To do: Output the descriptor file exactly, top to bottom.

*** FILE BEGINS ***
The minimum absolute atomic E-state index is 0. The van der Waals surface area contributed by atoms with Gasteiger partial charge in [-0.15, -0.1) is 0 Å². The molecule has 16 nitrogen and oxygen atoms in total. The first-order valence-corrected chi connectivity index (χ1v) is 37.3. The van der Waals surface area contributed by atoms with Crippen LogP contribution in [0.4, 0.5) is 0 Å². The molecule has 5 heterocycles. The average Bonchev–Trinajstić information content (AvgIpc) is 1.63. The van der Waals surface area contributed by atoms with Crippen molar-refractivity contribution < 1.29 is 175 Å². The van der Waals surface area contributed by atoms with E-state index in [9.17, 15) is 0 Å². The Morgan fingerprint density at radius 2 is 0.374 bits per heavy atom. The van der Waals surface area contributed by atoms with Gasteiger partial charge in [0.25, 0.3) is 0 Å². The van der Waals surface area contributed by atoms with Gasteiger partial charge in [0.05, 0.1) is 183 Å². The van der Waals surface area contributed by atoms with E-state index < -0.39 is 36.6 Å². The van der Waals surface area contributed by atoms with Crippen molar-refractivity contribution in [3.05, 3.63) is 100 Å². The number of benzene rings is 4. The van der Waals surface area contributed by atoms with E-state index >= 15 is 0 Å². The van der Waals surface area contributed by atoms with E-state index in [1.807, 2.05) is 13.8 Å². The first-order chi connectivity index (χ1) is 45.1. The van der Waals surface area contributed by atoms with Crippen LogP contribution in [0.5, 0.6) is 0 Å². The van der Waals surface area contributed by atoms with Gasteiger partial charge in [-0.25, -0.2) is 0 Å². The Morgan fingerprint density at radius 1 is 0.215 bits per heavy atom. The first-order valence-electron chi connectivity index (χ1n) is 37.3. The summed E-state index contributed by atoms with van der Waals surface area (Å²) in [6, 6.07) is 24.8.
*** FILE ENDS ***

The minimum absolute atomic E-state index is 0. The van der Waals surface area contributed by atoms with Gasteiger partial charge in [-0.15, -0.1) is 0 Å². The molecule has 16 nitrogen and oxygen atoms in total. The first-order valence-corrected chi connectivity index (χ1v) is 37.3. The van der Waals surface area contributed by atoms with Crippen LogP contribution in [0.4, 0.5) is 0 Å². The molecule has 5 heterocycles. The average Bonchev–Trinajstić information content (AvgIpc) is 1.63. The van der Waals surface area contributed by atoms with Crippen molar-refractivity contribution < 1.29 is 175 Å². The van der Waals surface area contributed by atoms with E-state index in [9.17, 15) is 0 Å². The Morgan fingerprint density at radius 2 is 0.374 bits per heavy atom. The van der Waals surface area contributed by atoms with Gasteiger partial charge in [0.25, 0.3) is 0 Å². The van der Waals surface area contributed by atoms with Gasteiger partial charge in [0.05, 0.1) is 183 Å². The van der Waals surface area contributed by atoms with E-state index < -0.39 is 36.6 Å². The van der Waals surface area contributed by atoms with Crippen molar-refractivity contribution in [3.05, 3.63) is 100 Å². The number of benzene rings is 4. The van der Waals surface area contributed by atoms with E-state index >= 15 is 0 Å². The van der Waals surface area contributed by atoms with E-state index in [1.807, 2.05) is 13.8 Å². The first-order chi connectivity index (χ1) is 45.1. The van der Waals surface area contributed by atoms with Crippen LogP contribution in [0.5, 0.6) is 0 Å². The van der Waals surface area contributed by atoms with Gasteiger partial charge in [-0.25, -0.2) is 0 Å². The Morgan fingerprint density at radius 1 is 0.215 bits per heavy atom. The first-order valence-electron chi connectivity index (χ1n) is 37.3. The summed E-state index contributed by atoms with van der Waals surface area (Å²) in [6, 6.07) is 24.8.